Best Practices: Protect Laptops From Theft
Reprinted with permission from TigerTech's Bits and Bytes. Information courtesy of the MU Police Department.
Theft is the most common crime on campus. Most items are stolen from unlocked vehicles or unattended rooms. Over 90 percent of all thefts from campus buildings last year involved unlocked rooms, according to the MU Police Department. Some helpful tips can help to prevent the theft of your laptop.
- Get a lock and use it. Over 80 percent of the laptops on the market have a Universal Security Slot (USS) that allows the computer to be attached to a cable lock or laptop alarm. Locks and alarms can be purchased at computer and office supply stores. Get a good lock and secure it properly to something that cannot be moved.
- Back up your data. Always back up your data, either by using departmentally recommended storage space or by saving files to CDs or hard drives and storing them in a separate, secure location.
- Use a generic carrying case. Your laptop bag with Dell printed on the side advertises that you have expensive equipment on you. Laptops can be carried in backpacks or other nondescript carriers. Always keep an eye on your bag.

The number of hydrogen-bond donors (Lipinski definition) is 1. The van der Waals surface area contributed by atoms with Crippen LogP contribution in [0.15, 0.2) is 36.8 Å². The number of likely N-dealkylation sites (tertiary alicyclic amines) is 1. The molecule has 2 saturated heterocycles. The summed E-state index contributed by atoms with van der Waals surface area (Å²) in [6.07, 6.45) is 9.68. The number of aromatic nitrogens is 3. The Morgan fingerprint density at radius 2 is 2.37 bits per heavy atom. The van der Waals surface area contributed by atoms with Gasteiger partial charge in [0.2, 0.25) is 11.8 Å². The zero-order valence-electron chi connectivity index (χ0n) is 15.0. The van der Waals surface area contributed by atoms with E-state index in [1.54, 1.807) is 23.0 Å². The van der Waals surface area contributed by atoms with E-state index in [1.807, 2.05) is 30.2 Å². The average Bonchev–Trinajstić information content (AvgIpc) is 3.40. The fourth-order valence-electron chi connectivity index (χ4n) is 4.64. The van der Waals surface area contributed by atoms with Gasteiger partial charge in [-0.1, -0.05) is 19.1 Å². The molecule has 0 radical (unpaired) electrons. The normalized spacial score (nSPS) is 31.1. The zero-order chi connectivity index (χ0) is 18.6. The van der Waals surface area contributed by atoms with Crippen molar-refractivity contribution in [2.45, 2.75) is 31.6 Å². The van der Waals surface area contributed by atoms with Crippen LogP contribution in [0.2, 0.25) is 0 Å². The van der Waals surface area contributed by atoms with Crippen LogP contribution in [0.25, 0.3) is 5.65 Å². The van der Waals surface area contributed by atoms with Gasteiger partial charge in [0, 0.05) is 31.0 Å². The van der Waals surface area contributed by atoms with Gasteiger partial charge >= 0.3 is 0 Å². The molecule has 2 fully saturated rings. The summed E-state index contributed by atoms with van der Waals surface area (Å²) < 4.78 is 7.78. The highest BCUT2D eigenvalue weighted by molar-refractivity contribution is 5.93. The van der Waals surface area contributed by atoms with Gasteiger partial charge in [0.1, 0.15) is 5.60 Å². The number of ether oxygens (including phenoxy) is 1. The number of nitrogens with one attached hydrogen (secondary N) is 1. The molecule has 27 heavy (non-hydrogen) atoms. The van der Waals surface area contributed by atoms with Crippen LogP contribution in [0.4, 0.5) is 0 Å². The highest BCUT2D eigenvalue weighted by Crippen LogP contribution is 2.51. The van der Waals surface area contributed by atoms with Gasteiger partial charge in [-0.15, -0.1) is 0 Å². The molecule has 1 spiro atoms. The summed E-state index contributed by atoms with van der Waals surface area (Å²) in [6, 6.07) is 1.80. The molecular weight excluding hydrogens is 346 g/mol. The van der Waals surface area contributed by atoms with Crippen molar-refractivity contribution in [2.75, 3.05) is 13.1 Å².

- Don't get too comfortable! Just because you always study in the same place does not mean that other people cannot go to those areas. Assigned cubicles are not secure. Leaving your laptop on the table in the library when you run to the bathroom is a sure way to get your laptop stolen. Thieves target these areas and will wait hours to find an unattended laptop. Laptops are most likely to disappear from libraries and study areas.
- Engrave your laptop. Use an engraver to etch your name or other identifying marks into your laptop. It’s harder to resell a stolen laptop with someone else’s name or a big scratched out area plainly visible.
- Consider painting your laptop. Make your laptop stand out. People may not remember seeing a black Compaq laptop computer, but they might remember if it has zebra stripes or a huge spider painted on it.
- Lock your laptop in the trunk. If you have to leave your laptop in your car, store it out of sight in the trunk.
- Consider buying tracking software. Stolen laptops can be electronically tracked and recovered. Some systems use Global Positioning System (GPS) technology and others use a software tracking code that will call a central location through the Internet.
- Encrypt your data. If DCS level 4 data must be stored on a mobile device, the data must be encrypted in transit and at rest.
Last updated: August 06, 2014